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The Israeli Raid Against the Iraqi Reactor - 40 Years Later: New Insights from the Archives

40 years after the Israeli Air Force launched its strike on the Iraqi nuclear reactor in Osirak, known as Operation Opera, new documents reveal how the Reagan Administration reacted to the news.

On 7 June 1981, the Israeli Air Force launched a strike against the Iraqi nuclear reactor Osirak, marking it as the first successful raid conducted against a ‘hostile’ nuclear reactor. The raid has received much attention in academic and political circles, especially in the context of the Iranian nuclear program, yet significantly, some important questions on Washington’s reaction to the raid and its impact on Reagan’s nonproliferation policy were left unanswered. We address these questions by exploring declassified documents from numerous archives in a forthcoming article in the Journal of Cold War Studies.[1]

Iraq’s nuclear program made critical progress in 1979 and 1980, with the assistance of nuclear technology imported from France and Italy. In July 1979, US diplomats told their Italian counterparts that it was an “American strong belief” that Iraq was pursuing a nuclear capability.

When Reagan won the November 1980 presidential elections, Iraq’s nuclear program was not on his agenda. His Arms Control and Disarmament Agency (ACDA) transition team called for a clean, dramatic break from the policies of the outgoing Carter administration on nuclear proliferation.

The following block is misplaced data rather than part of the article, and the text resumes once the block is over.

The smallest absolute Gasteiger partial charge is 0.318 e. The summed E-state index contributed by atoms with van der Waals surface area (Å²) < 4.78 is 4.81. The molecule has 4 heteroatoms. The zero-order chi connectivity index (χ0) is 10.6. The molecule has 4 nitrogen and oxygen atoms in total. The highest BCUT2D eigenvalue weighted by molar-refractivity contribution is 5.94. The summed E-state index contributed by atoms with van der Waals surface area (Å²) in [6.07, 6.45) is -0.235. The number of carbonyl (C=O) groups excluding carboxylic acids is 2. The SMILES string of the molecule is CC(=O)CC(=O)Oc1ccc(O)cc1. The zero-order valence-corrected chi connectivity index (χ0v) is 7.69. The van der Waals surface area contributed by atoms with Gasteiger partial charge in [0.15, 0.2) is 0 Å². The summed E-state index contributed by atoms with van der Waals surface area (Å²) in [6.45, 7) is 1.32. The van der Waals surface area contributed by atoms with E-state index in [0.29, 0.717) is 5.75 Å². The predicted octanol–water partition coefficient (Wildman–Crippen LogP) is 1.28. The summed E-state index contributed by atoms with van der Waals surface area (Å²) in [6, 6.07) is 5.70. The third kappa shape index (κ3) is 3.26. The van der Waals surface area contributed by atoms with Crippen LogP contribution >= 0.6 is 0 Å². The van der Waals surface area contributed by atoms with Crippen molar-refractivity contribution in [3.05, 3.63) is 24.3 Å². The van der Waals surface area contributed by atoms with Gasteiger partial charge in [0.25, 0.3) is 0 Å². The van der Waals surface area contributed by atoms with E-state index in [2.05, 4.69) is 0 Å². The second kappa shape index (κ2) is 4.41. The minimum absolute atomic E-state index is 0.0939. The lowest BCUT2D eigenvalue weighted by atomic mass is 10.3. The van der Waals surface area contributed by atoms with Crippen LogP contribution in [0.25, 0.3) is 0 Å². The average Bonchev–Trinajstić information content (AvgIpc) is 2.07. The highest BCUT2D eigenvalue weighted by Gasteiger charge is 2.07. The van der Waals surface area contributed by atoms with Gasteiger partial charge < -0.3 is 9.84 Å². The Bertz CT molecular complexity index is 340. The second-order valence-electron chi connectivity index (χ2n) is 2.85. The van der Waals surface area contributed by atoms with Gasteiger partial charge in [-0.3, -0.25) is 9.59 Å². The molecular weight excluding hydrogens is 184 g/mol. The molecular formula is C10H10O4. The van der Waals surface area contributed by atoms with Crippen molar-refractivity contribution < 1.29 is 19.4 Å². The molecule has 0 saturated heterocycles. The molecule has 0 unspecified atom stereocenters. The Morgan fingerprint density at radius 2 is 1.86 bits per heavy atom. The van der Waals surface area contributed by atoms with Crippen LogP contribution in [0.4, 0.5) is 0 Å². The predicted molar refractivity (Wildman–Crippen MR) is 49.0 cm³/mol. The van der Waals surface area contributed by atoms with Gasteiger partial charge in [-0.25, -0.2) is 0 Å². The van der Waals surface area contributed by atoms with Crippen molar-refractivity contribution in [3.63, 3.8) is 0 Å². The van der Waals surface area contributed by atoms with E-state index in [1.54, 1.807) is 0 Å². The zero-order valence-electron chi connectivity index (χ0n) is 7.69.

On 7 June 1981, the day of the raid, a policy paper composed by the ‘Senior Interagency Group on Nuclear Nonproliferation and Nuclear Cooperation’ (SIG) was submitted to the NSC.  The paper crowned the administration’s nonproliferation efforts as a “key foreign policy objective” and called to revise the existing Carter era legislation, the 1978 Nuclear Non-Proliferation Act (NNPA).

When the raid took place, it caught the administration by surprise, leading to an initially harsh reaction towards Israel. Secretary of State Alexander Haig told the Israelis that the raid caused a serious complication for the US, stating, “President Reagan thinks the same.” The Israelis learned from Haig and from another source that Secretary of Defense Caspar Weinberger was promoting a tough, anti-Israel response. The raid was carried out by American F-16 jets and Israel was legally required not to use them to attack its neighbors, unless as an act of “legitimate self-defense. The administration suspended the delivery of additional jets, pending a legal review of the strike. Israeli ambassador to Washington, Ephraim Evron, informed Reagan that Israel was surprised and concerned by the unexpected suspension.

A week after the raid, the US attitude started to change. National Security Advisor Richard V. Allen informed Reagan that the administration was in fact “not required to make a legal determination on whether Israel violated US law,” stating the issue should be treated “as a political rather than a legal question.” Indian diplomats speculated that the suspension was perhaps an American goodwill gesture towards Egyptian President Anwar Sadat, designed to appease him and keep the peace process with him alive.